adriene hughes seen with silicon breast implants

Archive of a Breast Cancer Survivor

survivor book

In the Smallest of Openings

I was not nervous. I had no opinion. All I knew was that I was going to be
different and that difference would be for good. On Monday morning, I lay
pristine in layers of blue, while my chest was cut open: silicon implants squeezed into the smallest of openings. The pain would prove to be almost unbearable. To think women electively choose to open up their chests to the unknown, to be a shadow of their former selves? I also took it upon myself to become something other than, to become a shadow of my former self. Bound tight my chest rolls with the intention of the female identity I knew, and with this transformation, the reconstruction becomes a voice of something odd, yet somehow familiar. It is the transformation of a historical closing, a passing from one life to another. The cancer is behind me. The chemo is over. I see the end and I feel somehow lost. To move on. To embrace the grace of survivorship. To see the world as mine, my own, reconstructed, idealized. I am all of these things: survivor, beauty, bravado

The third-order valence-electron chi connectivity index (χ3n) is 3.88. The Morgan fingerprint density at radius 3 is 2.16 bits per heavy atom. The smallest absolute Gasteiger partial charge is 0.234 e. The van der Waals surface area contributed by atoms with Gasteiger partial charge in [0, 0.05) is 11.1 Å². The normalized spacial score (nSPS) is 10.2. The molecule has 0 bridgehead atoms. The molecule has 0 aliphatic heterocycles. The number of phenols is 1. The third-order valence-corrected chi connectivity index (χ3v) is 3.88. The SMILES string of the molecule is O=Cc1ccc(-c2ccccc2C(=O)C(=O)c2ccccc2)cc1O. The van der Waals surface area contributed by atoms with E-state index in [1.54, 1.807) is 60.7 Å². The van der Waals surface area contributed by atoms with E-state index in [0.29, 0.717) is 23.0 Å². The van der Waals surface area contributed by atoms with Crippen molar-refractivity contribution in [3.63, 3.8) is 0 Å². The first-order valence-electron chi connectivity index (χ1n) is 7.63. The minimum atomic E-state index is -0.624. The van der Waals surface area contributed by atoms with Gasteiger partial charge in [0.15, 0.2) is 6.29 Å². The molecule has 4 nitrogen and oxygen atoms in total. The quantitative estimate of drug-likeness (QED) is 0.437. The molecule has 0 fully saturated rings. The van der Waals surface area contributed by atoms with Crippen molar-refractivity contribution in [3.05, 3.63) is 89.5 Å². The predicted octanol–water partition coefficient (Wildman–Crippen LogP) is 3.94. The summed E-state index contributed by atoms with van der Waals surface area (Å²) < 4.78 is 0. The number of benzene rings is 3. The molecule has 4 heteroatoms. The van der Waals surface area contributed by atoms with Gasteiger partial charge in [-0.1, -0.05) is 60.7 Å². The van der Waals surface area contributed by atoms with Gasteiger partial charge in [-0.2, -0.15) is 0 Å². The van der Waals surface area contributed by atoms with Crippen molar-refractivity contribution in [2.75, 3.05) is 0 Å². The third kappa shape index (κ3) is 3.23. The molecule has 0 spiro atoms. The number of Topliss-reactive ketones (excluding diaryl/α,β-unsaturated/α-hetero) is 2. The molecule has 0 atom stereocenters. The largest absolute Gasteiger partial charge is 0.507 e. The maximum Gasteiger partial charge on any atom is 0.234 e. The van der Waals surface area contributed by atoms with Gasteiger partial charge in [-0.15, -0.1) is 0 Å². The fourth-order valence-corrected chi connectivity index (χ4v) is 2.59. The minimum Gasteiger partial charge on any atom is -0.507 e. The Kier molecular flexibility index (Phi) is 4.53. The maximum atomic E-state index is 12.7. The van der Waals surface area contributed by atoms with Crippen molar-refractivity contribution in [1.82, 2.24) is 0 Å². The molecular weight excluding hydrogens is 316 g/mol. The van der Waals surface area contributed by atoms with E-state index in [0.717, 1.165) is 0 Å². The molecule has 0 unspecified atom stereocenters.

in the making. I am my own gossamer, now, and for eternity. I am me. Forever.


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